Olympus OM-D E-M1 Mark II ISO test images
Panasonic Lumix G9

Panasonic Lumix G9 (14)

  • Sensor: 20mp Micro Four Thirds sensor
  • ISO Range: ISO100 (Low) to ISO25600
  • In-camera optical image stabilisation that works with some lenses with IS

The standard ISO range available is ISO200 to ISO25600. ISO100 (Low) is also available but records lower dynamic range. For the lowest noise and best detail possible we would recommend using ISO100 to ISO1600, as images have low levels of noise and good levels of detail. For lower light situations ISO1600 to ISO6400 still provides good results, although noise increases and detail is reduced. At ISO12800 noise levels become strong and we would recommend avoiding this setting if possible, although results may still be useful if resized and used on the web. ISO25600 is best avoided as noise is high, and detail is low.

The G9 almost matches the Olympus E-M1 Mark II for noise performance up to ISO3200/6400, however, colour saturation on the G9 drops off quickly as the ISO speed is increased in comparison. The E-M1 Mark II also manages to produce better results at ISO12800 and ISO25600, whilst the G9 doesn’t manage to produce as usable an image at ISO25600.

Noise reduction can be set from -5 to +5, and we took these shots on default settings.

The image stabilisation works in combination with the lens’ optical image stabilisation in order to give up to 6.5 stops and the 5-axis image stabilisation system helps make even handheld video look good.

Panasonic Lumix G9 ISO test images
Budget Micro Four Thirds Camera: Olympus OM-D E-M10 Mark III

Olympus OM D E M10 Mark III (1)

  • Sensor: 16mp Micro Four Thirds sensor
  • ISO Range: ISO100 to ISO25600
  • In-camera image stabilisation

Noise is very low between ISO100 and ISO1600. At ISO100 (Low) the dynamic range recorded by the camera is reduced. For low light situations ISO3200 to ISO6400 provides good results, although noise reduction is quite strong and detail suffers, particularly at ISO6400. At ISO12800 noise becomes stronger, detail is reduced, and we would recommend avoiding this ISO speed if possible, although results may still be useful if resized, used on the web, or if further image processing is applied. ISO25600 is best avoided, as noise increases, and image quality suffers.

Noise reduction options include: Off, Low, Standard, and High. The Default is Standard, and we’ve taken these shots with this setting. There’s a slight improvement in noise performance, or rather noise processing when compared to the OM-D E-M10 Mark II, and you may want to use the Low setting for less aggressive noise reduction, and improved detail.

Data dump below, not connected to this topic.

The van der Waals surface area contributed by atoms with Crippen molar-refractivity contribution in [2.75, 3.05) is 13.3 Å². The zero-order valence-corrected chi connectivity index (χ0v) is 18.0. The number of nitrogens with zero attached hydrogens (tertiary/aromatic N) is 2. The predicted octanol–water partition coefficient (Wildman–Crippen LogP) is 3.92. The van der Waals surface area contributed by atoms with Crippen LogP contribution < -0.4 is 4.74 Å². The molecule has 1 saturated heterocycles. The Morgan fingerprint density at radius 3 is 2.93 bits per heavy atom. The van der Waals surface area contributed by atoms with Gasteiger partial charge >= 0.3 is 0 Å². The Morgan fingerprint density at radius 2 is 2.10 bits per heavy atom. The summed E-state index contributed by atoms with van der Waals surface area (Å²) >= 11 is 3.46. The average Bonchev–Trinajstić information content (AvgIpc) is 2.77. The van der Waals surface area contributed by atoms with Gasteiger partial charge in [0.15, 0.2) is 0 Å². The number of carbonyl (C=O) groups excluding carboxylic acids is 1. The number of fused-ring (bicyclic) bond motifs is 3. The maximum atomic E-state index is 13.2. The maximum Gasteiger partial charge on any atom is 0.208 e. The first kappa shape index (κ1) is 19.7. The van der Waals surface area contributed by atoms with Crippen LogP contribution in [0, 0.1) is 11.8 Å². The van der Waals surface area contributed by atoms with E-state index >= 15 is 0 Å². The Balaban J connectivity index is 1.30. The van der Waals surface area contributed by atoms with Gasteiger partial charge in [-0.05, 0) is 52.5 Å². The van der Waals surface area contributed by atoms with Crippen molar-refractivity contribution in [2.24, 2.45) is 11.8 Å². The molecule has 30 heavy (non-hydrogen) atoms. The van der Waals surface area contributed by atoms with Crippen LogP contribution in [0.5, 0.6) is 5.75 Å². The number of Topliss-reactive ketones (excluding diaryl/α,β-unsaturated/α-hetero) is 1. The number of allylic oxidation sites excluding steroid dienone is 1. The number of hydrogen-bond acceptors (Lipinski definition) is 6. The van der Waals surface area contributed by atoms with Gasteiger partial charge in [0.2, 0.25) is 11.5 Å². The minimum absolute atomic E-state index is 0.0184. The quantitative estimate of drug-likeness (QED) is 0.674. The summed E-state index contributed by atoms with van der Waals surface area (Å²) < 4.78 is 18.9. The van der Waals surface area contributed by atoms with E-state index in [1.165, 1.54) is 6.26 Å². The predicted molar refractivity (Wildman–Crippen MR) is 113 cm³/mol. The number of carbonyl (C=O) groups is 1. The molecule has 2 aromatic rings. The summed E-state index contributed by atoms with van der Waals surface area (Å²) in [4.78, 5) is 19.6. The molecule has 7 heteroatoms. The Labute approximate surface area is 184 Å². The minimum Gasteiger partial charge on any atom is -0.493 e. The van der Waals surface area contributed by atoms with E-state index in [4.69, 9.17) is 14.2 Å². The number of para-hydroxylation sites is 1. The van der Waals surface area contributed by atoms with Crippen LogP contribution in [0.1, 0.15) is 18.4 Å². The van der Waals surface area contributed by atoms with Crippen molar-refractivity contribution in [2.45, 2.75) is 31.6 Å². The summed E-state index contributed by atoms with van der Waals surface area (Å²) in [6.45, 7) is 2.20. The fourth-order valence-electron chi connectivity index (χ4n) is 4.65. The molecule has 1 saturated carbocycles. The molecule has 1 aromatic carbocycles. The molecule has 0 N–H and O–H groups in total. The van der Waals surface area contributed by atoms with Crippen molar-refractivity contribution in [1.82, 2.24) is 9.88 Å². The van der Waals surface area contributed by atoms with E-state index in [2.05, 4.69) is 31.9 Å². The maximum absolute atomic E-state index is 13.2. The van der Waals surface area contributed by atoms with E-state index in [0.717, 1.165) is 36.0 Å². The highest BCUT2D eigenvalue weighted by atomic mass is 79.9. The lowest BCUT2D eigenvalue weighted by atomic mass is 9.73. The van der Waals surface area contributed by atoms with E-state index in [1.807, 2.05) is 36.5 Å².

You’ll also find 5-axis image stabilisation built-in which helps improve the quality of shots captured.

Olympus OM-D E-M10 Mark III ISO test images

We put compact cameras under this category when they have a larger than normal sensor built-in and a number of these types of cameras now also feature manual controls.The larger sensor means they offer better low light performance than other, less expensive and more basic compacts on the market.

Fujifilm X100F

Fujifilm X100F Silver Black (2)

  • Sensor: 24mp APS-C CMOS (X-Trans III) sensor
  • ISO Range: ISO100 up to ISO51200
  • No IS

The camera gives excellent noise performance, from ISO200 up to and including ISO6400. We would say that ISO12800 provides usable results, without any additional work particularly needed. At ISO25600, images would benefit from further processing such as resizing the image, converting to black and white or applying further noise reduction. This is quite impressive, and it’s only ISO51200 that we would avoid using. ISO100 (Low) gives images with lower dynamic range and has the potential to produce images with blown highlights. Using the ISO speed dial on top of the camera you can select ISO100 (Low) to ISO12800. After this, the only setting is H, which can be set in the camera’s menus to be either ISO25600 or ISO51200. You can also customise the front and rear control wheels so that they can set the ISO speed, in case you find the ISO speed dial on top of the camera fiddly.